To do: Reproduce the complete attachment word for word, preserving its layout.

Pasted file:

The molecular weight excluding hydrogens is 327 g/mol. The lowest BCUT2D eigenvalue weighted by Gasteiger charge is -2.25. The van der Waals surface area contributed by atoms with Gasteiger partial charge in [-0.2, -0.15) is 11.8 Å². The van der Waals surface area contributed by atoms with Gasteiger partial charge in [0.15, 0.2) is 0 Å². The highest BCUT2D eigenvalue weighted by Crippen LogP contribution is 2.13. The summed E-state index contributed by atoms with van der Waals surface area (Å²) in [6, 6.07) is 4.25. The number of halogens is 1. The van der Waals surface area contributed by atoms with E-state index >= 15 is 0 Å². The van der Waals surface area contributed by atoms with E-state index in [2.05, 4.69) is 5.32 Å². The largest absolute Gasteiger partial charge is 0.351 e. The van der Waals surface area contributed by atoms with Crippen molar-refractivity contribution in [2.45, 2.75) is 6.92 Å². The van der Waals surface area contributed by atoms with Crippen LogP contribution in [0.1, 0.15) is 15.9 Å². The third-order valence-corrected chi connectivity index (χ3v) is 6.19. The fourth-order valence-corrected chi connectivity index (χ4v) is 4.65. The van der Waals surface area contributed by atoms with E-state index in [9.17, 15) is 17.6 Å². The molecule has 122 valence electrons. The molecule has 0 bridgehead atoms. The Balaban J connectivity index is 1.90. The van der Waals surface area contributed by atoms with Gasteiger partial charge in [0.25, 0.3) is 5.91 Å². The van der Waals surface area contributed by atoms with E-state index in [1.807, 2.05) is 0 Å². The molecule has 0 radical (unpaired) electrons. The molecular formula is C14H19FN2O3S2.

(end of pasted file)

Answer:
The molecular weight excluding hydrogens is 327 g/mol. The lowest BCUT2D eigenvalue weighted by Gasteiger charge is -2.25. The van der Waals surface area contributed by atoms with Gasteiger partial charge in [-0.2, -0.15) is 11.8 Å². The van der Waals surface area contributed by atoms with Gasteiger partial charge in [0.15, 0.2) is 0 Å². The highest BCUT2D eigenvalue weighted by Crippen LogP contribution is 2.13. The summed E-state index contributed by atoms with van der Waals surface area (Å²) in [6, 6.07) is 4.25. The number of halogens is 1. The van der Waals surface area contributed by atoms with E-state index >= 15 is 0 Å². The van der Waals surface area contributed by atoms with E-state index in [2.05, 4.69) is 5.32 Å². The largest absolute Gasteiger partial charge is 0.351 e. The van der Waals surface area contributed by atoms with Crippen molar-refractivity contribution in [2.45, 2.75) is 6.92 Å². The van der Waals surface area contributed by atoms with Crippen LogP contribution in [0.1, 0.15) is 15.9 Å². The third-order valence-corrected chi connectivity index (χ3v) is 6.19. The fourth-order valence-corrected chi connectivity index (χ4v) is 4.65. The van der Waals surface area contributed by atoms with E-state index in [9.17, 15) is 17.6 Å². The molecule has 122 valence electrons. The molecule has 0 bridgehead atoms. The Balaban J connectivity index is 1.90. The van der Waals surface area contributed by atoms with Gasteiger partial charge in [0.25, 0.3) is 5.91 Å². The van der Waals surface area contributed by atoms with E-state index in [1.807, 2.05) is 0 Å². The molecule has 0 radical (unpaired) electrons. The molecular formula is C14H19FN2O3S2.